Lost Horizons

 from New Partisan, 2006
Pari passus stopped me dead in my tracks the other day. When was the last time I saw that in  print, and was I kidding myself to think I remembered — more or less — what it meant? The context was an essay by the economist John Kenneth Galbraith on the life, times and ideas of his great 18th-century predecessor, Adam Smith. Though intended for the non-specialist but culturally literate layman, so unapologetically “elitist” a locution could only have surfaced 35 years ago in a magazine called Horizon, and Lord, how I wish something like it existed today.
No, I don’t mean Cyril Connolly’s intellectually supercharged periodical out of wartime London in which the classic George Orwell essays first appeared. Mine was the hardbound coffee table quarterly from the same outfit that brought out American Heritage and pitched it to a similarly profiled readership: a subset of American suburbia educated enough to have acquired a nodding acquaintance with the world’s cultures, desirous of learning more about the same, and receptive to richly anecdotal history and low-jargon criticism and essays on contemporary trends arranged in debate format.
It sounds, and it was, very “midcult,” to use the term invented around that same time by Dwight Macdonald and used here in its taxonomic rather than derisory sense. It is a category in which I am happy to include myself because I found I could read Horizon with pleasure and learn a few things in the process. Others must have, too; the magazine had a fair run through the 1960s, fizzling out of existence some time after Watergate.
Thumbing though a half-dozen sun-faded issues salvaged from a library sell-off, the implicit mindset connecting the magazine’s readers and writers comes across as unlike most anything going down today, notwithstanding such occasional bylines as art critic Robert Hughes and the late science maven Stephen Jay Gould’s early excursions in print.
In Horizon, you’d get a tour of the past by mandarin Oxbridge historians H.R. Trevor Roper and J.H. Plumb, or a vivid evocation of high times in ancient Athens by Gilbert Highet. A personal favorite: Morris Bishop, a legendary professor of romance languages at Cornell, who turned out many witty, knowledgeable words on any subject that engaged his first-class mind: female pirates, the cynicism of La Rouchefoucauld or the world into which St. Francis of Assisi was born. Saul Bellow’s piece on filmmaker Luis Buñuel certainly deserves reprinting — and I want the record to show that Stanley Kauffmann, moonlighting from his then-day job at the New York Times, could clean Pauline Kael’s critical clock, as it were, so far as cinema is concerned.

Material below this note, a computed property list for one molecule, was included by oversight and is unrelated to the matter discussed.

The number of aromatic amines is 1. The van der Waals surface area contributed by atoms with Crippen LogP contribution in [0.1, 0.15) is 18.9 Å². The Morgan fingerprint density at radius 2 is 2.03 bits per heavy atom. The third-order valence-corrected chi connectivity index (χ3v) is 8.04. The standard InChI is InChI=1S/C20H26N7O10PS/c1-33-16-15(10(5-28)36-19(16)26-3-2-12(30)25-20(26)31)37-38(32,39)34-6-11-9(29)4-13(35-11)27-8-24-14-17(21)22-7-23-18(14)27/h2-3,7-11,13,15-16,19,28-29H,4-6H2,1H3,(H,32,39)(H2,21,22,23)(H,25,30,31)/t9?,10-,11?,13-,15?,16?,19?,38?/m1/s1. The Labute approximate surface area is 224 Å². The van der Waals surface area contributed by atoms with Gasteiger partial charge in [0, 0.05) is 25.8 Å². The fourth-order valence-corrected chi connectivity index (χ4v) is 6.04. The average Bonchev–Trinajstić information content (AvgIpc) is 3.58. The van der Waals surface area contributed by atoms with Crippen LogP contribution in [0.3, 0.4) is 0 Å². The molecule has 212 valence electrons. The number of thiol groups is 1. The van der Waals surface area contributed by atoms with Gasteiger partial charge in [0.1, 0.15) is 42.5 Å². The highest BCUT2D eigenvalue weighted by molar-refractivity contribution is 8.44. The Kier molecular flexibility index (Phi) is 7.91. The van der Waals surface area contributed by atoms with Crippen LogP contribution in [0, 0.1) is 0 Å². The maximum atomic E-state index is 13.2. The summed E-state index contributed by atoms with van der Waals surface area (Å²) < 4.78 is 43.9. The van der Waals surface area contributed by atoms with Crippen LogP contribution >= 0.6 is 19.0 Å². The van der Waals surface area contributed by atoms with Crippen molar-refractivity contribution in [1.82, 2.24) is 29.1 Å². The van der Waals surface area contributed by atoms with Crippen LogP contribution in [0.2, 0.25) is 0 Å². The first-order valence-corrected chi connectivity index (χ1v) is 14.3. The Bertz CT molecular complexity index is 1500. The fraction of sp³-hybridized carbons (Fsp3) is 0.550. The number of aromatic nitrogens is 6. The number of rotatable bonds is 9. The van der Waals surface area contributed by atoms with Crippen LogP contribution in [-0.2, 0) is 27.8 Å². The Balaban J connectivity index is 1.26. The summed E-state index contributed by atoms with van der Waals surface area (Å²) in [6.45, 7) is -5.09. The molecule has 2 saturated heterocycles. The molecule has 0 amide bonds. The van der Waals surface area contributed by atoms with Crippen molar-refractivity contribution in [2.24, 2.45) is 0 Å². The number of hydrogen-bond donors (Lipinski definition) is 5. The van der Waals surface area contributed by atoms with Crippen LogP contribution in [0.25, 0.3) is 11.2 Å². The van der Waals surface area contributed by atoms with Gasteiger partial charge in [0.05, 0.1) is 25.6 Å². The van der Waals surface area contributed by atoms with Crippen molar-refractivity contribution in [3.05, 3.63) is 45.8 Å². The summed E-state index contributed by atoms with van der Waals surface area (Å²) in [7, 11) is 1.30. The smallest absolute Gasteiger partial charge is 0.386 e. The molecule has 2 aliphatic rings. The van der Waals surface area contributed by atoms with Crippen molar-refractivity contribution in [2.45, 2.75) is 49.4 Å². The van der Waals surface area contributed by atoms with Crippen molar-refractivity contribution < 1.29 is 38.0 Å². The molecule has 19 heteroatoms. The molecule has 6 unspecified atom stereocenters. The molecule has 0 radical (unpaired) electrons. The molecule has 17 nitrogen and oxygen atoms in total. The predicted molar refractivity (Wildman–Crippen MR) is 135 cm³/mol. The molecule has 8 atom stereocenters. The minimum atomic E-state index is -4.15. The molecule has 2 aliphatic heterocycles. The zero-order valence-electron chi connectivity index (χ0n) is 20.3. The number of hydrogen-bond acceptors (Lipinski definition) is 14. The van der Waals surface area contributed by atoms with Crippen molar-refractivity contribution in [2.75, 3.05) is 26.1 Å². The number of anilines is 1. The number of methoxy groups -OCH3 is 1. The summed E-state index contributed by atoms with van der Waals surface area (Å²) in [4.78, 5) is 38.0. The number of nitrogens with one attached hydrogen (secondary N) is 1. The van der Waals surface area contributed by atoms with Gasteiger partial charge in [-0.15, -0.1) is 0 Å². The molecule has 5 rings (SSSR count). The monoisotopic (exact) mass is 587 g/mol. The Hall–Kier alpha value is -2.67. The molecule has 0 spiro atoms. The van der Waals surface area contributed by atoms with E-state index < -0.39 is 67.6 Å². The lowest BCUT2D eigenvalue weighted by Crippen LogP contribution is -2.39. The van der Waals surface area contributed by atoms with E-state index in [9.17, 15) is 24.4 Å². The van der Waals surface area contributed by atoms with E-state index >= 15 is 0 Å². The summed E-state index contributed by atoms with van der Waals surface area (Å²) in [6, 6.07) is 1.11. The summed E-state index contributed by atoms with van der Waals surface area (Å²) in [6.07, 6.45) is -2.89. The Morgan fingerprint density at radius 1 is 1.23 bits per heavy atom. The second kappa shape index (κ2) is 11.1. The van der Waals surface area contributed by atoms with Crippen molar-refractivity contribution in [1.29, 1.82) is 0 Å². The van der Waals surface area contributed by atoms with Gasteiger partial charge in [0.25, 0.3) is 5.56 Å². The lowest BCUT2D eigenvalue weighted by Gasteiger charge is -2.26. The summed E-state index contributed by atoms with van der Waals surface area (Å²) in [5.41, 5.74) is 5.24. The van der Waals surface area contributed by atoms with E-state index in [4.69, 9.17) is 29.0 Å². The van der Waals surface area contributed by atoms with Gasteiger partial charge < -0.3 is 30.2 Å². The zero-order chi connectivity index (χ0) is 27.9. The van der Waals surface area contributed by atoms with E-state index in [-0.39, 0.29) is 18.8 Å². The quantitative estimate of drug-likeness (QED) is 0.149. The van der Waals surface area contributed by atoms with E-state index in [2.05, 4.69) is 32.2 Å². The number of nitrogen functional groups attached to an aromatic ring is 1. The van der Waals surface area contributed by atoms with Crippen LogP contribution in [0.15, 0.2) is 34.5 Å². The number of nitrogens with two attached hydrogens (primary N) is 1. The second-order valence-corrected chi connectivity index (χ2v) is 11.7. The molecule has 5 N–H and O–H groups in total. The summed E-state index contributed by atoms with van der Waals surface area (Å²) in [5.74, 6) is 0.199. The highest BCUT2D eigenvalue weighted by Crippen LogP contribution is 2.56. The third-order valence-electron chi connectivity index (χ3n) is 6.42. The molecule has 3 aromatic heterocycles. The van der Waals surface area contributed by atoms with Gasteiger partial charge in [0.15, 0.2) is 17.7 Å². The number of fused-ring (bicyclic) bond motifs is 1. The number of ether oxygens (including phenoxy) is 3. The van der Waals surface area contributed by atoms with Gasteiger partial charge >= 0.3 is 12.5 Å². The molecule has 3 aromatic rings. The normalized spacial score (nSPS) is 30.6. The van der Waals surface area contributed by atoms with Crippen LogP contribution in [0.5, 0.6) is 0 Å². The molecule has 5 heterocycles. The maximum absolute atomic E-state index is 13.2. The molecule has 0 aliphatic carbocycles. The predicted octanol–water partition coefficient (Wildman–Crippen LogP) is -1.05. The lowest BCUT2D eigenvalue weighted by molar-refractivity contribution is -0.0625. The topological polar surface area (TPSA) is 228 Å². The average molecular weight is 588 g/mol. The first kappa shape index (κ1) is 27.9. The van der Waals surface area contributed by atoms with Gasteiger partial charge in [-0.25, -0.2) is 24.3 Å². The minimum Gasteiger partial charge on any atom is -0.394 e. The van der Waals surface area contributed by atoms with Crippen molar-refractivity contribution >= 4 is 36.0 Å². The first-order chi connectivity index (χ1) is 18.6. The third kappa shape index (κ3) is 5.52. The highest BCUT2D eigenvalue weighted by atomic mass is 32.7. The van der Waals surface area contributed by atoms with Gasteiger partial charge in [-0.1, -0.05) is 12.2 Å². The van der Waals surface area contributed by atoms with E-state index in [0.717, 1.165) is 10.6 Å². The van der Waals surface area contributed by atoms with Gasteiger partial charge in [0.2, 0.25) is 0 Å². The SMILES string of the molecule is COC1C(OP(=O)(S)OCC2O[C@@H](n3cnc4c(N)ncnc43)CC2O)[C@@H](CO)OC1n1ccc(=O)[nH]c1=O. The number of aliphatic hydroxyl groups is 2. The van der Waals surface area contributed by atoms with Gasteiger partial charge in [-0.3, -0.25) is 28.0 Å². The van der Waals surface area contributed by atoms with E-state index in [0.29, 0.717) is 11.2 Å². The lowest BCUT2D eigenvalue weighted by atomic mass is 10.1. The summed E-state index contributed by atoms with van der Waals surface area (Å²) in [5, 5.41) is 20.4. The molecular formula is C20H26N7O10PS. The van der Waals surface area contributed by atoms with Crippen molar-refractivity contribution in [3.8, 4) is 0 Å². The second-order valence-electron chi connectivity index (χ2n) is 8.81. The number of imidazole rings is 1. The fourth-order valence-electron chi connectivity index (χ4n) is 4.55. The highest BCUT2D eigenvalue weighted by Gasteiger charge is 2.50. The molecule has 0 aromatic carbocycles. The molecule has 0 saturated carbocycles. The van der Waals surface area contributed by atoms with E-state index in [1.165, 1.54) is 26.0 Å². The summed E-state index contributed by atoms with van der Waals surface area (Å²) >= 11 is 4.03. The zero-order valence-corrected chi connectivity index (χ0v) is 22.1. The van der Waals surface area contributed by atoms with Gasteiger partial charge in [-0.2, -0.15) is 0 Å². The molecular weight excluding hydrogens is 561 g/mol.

Horizon managed to be topical without pushing political agendas. At the height of the Vietnam mess, its editors put together a primer of Indochinese history, but object lessons, if any, were for the reader to draw. Nor could its editors stand accused of the heinous crime of Eurocentricity. To this day it shames me to admit that blissed-out Buddhas and shimmying Shivas in the basement "grotto" of the Norton Simon Museum only bring out my inner Homer Simpson, but after re-reading Edmund White or William K. Zinsser on the arts and civilizations of Asia, I am encouraged to give it another dutiful shot.
The timeframe in which Horizon flourished was also that of Leonard Bernstein and his Young People’s Concerts and Kenneth Clark’s guided tour of capital-C Civilization, while universities offered “appreciation” courses to non-majors in the belief that certain cultural artifacts were entitled to it. But no patronizing footnotes of the Van Gogh who-he? variety or atrocious “study guides”. Most amazing of all was the editors’ underlying assumption that there really were enough readers out there who knew some of the basics about, say, the Opium War or Baroque chamber music, and wanted to be taken some distance beyond them, without being snowed under with technicalities and academic game playing.
And I was not too surprised to note that in the same issue (Summer 1971) as the Galbraith piece, Stanley Kauffmann lets drop the word “footling” during a scene-by-scene dissection of Bergman’s Persona, as if to say “it won’t kill you if you go look it up, you know”. So okay, I did look it up and can report that my self-esteem suffered no bruising as a result. I also learned something, pari passus, from an extinct magazine that did its readers a huge favor by never assuming there were pre-set limitations on their cultural and intellectual horizons.